Business, Legal & Accounting Glossary
The Value Added Tax, or VAT, in the European Union is a general, broadly based consumption tax assessed on the value added to goods and services.
Value Added Tax (VAT) is a charge on the taxable supplies of goods and services made in the UK by a taxable person in the course or furtherance of a business.
Where appropriate, a trader adds VAT to sales and must account to HMRC for the output tax.
The input tax paid on purchases can be deducted from the output tax due.
VAT, indirect taxation that falls on the final customer, was introduced in 1973 when the UK joined the European Economic Community (ECC).
Unless they are zero-rated goods and services, exempt supplies or special rates goods, all goods and services in the UK are currently taxed at a rate of 20%.
A value-added tax is sometimes referred to as VAT. A value-added tax is added to the price of a product at each stage of its manufacture or distribution. As more “value” is added to a product, value-added tax, based on a percentage of the increased value, is paid. For example, a log would be subject to value-added tax based on the price paid by the lumber mill. Finished lumber made from the wood has the value-added tax applied based on the added cost of milling. A table fabricated from that lumber would have more added value and another percentage of value-added tax. The difference between the cost of the lumber and the table would be subject to the value-added tax. The value-added tax might be applied to services such as a doctor’s fee. Value-added tax could also be paid on the electricity distributed by a utility company. Ultimately, a value-added tax is a sales tax that is paid by the end consumer of the good or service.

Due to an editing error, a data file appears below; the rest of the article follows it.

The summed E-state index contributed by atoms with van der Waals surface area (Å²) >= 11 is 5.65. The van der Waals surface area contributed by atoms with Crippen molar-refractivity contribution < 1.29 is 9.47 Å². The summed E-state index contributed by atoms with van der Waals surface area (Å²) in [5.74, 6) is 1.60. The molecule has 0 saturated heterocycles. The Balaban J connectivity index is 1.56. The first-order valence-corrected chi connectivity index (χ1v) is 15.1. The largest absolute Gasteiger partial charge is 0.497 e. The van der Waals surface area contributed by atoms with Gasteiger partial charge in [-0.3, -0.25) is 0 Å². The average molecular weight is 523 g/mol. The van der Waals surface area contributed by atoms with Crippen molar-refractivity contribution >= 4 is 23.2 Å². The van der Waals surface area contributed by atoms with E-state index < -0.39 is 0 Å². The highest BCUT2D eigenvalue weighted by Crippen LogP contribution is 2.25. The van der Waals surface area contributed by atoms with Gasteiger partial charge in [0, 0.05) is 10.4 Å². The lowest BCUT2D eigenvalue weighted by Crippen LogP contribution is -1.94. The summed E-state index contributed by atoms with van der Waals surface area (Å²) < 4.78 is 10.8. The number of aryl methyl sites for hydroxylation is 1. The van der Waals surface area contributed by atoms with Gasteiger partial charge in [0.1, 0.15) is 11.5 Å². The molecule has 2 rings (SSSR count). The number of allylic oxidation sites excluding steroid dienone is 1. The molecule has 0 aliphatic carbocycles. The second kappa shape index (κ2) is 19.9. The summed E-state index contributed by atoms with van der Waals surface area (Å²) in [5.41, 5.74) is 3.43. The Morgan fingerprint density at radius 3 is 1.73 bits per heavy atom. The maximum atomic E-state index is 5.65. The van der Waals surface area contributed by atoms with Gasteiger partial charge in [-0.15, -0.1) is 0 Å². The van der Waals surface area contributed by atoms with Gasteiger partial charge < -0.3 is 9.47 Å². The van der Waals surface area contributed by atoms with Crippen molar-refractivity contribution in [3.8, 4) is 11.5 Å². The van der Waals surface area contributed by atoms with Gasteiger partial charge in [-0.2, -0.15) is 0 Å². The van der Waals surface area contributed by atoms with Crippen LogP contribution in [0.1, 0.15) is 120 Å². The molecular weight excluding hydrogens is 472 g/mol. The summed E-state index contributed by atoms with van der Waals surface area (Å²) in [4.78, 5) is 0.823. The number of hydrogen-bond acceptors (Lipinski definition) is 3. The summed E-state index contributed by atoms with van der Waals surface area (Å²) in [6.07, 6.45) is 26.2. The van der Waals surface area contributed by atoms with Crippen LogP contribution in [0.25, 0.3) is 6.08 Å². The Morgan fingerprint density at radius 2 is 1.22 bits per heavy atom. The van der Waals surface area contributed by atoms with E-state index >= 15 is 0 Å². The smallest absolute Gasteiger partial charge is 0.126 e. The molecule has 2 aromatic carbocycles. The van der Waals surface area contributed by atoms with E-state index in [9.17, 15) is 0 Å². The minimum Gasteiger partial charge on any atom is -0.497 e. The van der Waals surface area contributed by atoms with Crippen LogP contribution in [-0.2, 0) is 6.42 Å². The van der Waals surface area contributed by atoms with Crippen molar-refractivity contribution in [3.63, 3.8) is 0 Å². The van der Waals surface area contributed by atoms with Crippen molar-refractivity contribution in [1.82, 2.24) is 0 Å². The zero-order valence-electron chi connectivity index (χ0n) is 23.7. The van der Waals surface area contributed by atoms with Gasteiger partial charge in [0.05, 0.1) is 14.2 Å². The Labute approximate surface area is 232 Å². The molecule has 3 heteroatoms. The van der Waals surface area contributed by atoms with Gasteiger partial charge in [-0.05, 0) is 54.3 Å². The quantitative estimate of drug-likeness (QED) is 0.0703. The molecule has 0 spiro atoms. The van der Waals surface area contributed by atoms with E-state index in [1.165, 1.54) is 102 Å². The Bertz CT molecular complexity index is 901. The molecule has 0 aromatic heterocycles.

A value-added tax (VAT) is a tax levied on the purchase of goods and services. The value added to a product is calculated at each stage of production, and the tax is levied based on a percentage of this increase in value. The value-added tax is collected at the point of sale to the final customer; anyone involved in the manufacturing process does not have to pay the tax. Some goods may be exempt from VAT in order for consumers to pay a lower price; this is typically done for essential goods that are required by low-income people. Nonetheless, because the VAT is based on the amount of consumption, the tax burden falls disproportionately on lower-income people who must spend a greater proportion of their income on necessities.
The VAT is used by the European Union and many other countries because it is difficult for anyone to avoid paying the tax. As a result, when the value-added tax is used, tax revenue tends to be higher.
The tax is not levied on export sales, which encourages producers to export goods. Foreign customers can usually apply for a refund of any VAT they have paid.
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This glossary post was last updated: 10th August, 2022 | 0 Views.